The rents of Ireland are computed to about a million and a half, whereof one half million at least is spent by lords and gentlemen residing in England, and by some other articles too long to mention.
About three hundred thousand pounds more are returned thither on other accounts; and, upon the whole, those who are the best versed in that kind of knowledge agree, that England gains annually by Ireland a million at least, which even I could make appear beyond all doubt.
But, as this mighty profit would probably increase, with tolerable treatment, to half a million more, so it must of necessity sink, under the hardships that kingdom lies at present.
And whereas Sir Robert Walpole was pleased to take notice, how little the king gets by Ireland, it ought, perhaps to be considered, that the revenues and taxes, I think, amount to above four hundred thousand
p.155pounds a-year; and, reckoning the riches of Ireland, compared with England, to be as one to twelve, the king's revenues there would be equal to more than five millions here; which, considering the bad payment of rents, from such miserable creatures as most of the tenants in Ireland are, will be allowed to be as much as such a kingdom can bear.
The current coin of Ireland is reckoned, at most, but at five hundred thousand pounds; so that above four-fifths are paid every year into the exchequer.
I think it manifest, that whatever circumstances could possibly contribute to make a country poor and despicable, are all united with respect to Ireland. The nation controlled by laws to which they do not consent, disowned by their brethren and countrymen, refused the liberty not only of trading with their own manufactures, but even their native commodities, forced to seek for justice many hundred miles by sea and land, rendered in a manner incapable of serving their king and country in any employment of honour, trust, or profit; and all this without the least demerit; while the governors sent over thither can possibly have no affection to the people, further than what is instilled into them by their own justice and love of mankind, which do not always operate; and whatever they please to represent hither is never called in question.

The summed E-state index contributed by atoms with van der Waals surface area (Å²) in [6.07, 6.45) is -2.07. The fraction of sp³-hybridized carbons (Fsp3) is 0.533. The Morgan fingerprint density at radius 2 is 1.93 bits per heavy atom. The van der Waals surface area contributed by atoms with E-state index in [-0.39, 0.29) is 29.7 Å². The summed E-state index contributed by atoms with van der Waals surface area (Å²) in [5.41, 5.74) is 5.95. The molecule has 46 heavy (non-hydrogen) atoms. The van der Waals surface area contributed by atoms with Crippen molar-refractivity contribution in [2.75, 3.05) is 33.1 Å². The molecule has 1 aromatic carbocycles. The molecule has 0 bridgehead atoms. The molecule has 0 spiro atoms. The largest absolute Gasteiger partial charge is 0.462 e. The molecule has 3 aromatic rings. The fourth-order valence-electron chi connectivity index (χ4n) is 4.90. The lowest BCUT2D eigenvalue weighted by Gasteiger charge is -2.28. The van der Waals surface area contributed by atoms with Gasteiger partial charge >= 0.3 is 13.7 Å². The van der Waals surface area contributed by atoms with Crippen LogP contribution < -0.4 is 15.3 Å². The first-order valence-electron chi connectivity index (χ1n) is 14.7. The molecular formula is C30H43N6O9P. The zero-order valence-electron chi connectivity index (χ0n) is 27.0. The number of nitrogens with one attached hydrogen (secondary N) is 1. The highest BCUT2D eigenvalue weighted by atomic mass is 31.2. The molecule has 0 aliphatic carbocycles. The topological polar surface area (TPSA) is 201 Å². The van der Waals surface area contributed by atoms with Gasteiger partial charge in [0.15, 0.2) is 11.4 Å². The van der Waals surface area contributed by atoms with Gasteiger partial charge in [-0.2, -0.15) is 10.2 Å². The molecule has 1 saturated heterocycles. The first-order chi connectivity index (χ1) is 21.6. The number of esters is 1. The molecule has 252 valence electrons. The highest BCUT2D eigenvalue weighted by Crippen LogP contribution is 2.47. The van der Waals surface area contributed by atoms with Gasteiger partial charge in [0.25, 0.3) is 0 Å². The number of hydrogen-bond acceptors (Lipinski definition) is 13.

Whether the representatives of such a people, thus distressed and laid in the dust, when they meet in a parliament, can do the public business with that cheerfulness which might be expected from free-born subjects, would be a question in any other country except that unfortunate island; the English inhabitants whereof have given more and greater examples of their loyalty and dutifulness, than can be shown in any other part of the world.
'What part of these grievances may be thought proper to be redressed by so wise and great a minister as Sir Robert Walpole, he perhaps will please to consider; especially because they have been all brought upon that kingdom since the Revolution; which, however, is a blessing annually celebrated there with the greatest zeal and sincerity.
I most humbly entreat your lordship to give this paper to Sir Robert Walpole, and desire him to read it, which he may do in a few minutes. I am, with the greatest respect, my lord,
Your lordship's most obedient and humble servant,JON. SWIFT.
Scott thinks that had Swift been anxious for personal favours from Walpole he could easily have obtained them; but the minister did not choose to gain his adherence at the expense of sacrificing the system which had hitherto guided England in her conduct towards the sister kingdom, and the patriot of Ireland was not to be won at a cheaper rate than the emancipation of his country.
The original pamphlet bears neither date nor printer's name.